Together with two of my colleagues, I researched how wages of different workers and workers with different education level were influenced. The basic assumption of this model is the enterprises supported by government are primary labor intensive industries. By doing empirical research, we found that when the government supported enterprises’ demand for primary labor increased, like the employment rate of construction industry reaching a higher proportion, the increase in primary labor proportion is faster than that of skilled labor. We made basic assumption that government levies on consumers to subsidy the interest expenditure of government linked enterprises. Under this mode, the average rate of capital return will decrease; interest rate will increase; skill premium will increase; the ratio of wages of employees with higher and lower education will decrease; consumption will be negatively influenced; output will increase in the short term but not consistent in the long term. These coincide with our observation. Before 2000, the return on investment (ROI) was quite stable but it sharply decreased after 2008. The skill premium of wages was increasing before 2008 then decreased afterwards. The results that predicted by the model coincides with the actual data in many aspects, like the proportion in different department, investment rate and skill premium.

 

Last but not least, what does this understanding mean to our policy?

    

Firstly, the institutional changes. For example, the anti-corruption campaign dampens the local governments enthusiasm in providing preferential offerings. How can we motivate local governments to keep supporting enterprises under such circumstances? Can we motivate local governments to lower enterprises’ cost? Chenggang said we need some fundamental changes in the incentives for local governments in order to have some incentive policies of realizing generalized preferences. I quickly mentioned about industrial policy. State-owned enterprise is the representation of industrial policy. What we actually should do is to reduce government’s capacity of providing resources to linked enterprises. Just now, we said the main differences before and after 2008 was because local governments obtained a huge amount of financial resources after 2008. When they helped enterprises, they offered resources which could reduce the efficiency. How should we control this ability? The independence of finance is very important. We hope banks would not completely cooperate with local governments on such things. We also constantly emphasized on enhancing budget management. In terms of the debt management of government, after we revised the Budget Law in 2014 and allowed them to issue bonds, we published a series of documents of managing debt of local governments. Now, we need to manage government assets. When local governments own many assets, even if you can constraint their issuing of bonds, they can still borrow money from financial institutions using their assets as the collateral. If we don’t manage local governments’ assets, we won’t be able to solve the issue of soft budget constraint.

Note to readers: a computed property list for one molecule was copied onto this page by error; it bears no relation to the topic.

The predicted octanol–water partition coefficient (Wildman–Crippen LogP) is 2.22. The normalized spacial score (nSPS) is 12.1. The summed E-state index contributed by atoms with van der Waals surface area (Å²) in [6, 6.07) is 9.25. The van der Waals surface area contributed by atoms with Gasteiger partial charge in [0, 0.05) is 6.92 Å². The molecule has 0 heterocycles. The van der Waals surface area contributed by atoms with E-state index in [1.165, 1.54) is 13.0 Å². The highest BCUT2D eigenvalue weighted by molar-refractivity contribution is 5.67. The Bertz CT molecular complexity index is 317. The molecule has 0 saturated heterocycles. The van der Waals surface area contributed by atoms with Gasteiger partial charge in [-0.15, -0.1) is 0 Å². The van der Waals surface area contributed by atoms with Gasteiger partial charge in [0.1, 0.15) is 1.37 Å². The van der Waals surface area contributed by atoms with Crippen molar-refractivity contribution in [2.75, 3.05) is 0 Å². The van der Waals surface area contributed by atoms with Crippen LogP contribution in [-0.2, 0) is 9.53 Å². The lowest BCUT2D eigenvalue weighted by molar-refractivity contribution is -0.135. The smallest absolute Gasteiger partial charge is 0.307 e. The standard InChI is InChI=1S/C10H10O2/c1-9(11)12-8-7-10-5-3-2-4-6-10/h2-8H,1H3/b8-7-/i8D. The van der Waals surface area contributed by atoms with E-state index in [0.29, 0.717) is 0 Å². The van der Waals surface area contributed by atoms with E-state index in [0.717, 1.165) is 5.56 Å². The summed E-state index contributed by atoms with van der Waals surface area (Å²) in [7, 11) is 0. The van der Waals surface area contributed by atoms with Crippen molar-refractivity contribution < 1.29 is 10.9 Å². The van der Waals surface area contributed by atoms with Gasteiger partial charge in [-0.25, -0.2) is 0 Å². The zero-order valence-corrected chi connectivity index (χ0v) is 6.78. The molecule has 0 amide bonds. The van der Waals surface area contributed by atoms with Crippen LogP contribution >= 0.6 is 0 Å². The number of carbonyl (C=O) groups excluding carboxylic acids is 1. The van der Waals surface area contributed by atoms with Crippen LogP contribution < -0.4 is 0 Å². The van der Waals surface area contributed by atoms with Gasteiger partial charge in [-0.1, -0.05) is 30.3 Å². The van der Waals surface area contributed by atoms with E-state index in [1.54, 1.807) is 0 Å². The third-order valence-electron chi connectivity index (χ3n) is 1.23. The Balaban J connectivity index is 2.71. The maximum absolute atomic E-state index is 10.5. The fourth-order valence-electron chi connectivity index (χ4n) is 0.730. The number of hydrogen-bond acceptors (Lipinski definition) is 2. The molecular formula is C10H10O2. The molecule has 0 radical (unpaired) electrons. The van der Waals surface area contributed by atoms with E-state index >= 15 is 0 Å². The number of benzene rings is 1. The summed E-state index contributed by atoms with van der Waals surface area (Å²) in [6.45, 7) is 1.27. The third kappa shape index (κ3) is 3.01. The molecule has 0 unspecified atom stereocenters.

Secondly, how is the ROI of financing platform? It is very low. Here you can see the median and the average value of the ROI of local financing platform. Until 2015, the ROI of enterprises that issued bonds were lower than 2%. This is because the nominal rate and the inflation rate is included. In view of the median, it is 0.5%, less than 1%, which is lower when comparing with the ROI of the whole society.

 

Thirdly, the environment is changing. What worked well in the past may not apply to the future. We might not be short of infrastructures like we did before. In the past, the low cost of low skilled labor was our advantage. However, the cost of low skilled labor surpasses that of Southeast Asian and South Asian countries. We can no longer compete on this. However, our comparative advantage will gradually change into having skilled intellectual labor. Every year, we have many newly graduated engineers. Though the cost of these engineers can’t be compared with that of Southeast Asian and South Asian countries, it is much lower comparing with that of the America and Europe. As the comparative advantage is changing, can old system fit into the new comparative advantage? We still have long road to explore.

  

Thank you!

 

 

 

 


◆please indicate the source if authorized: National Economics Foundation

◆photo:National Economics Foundation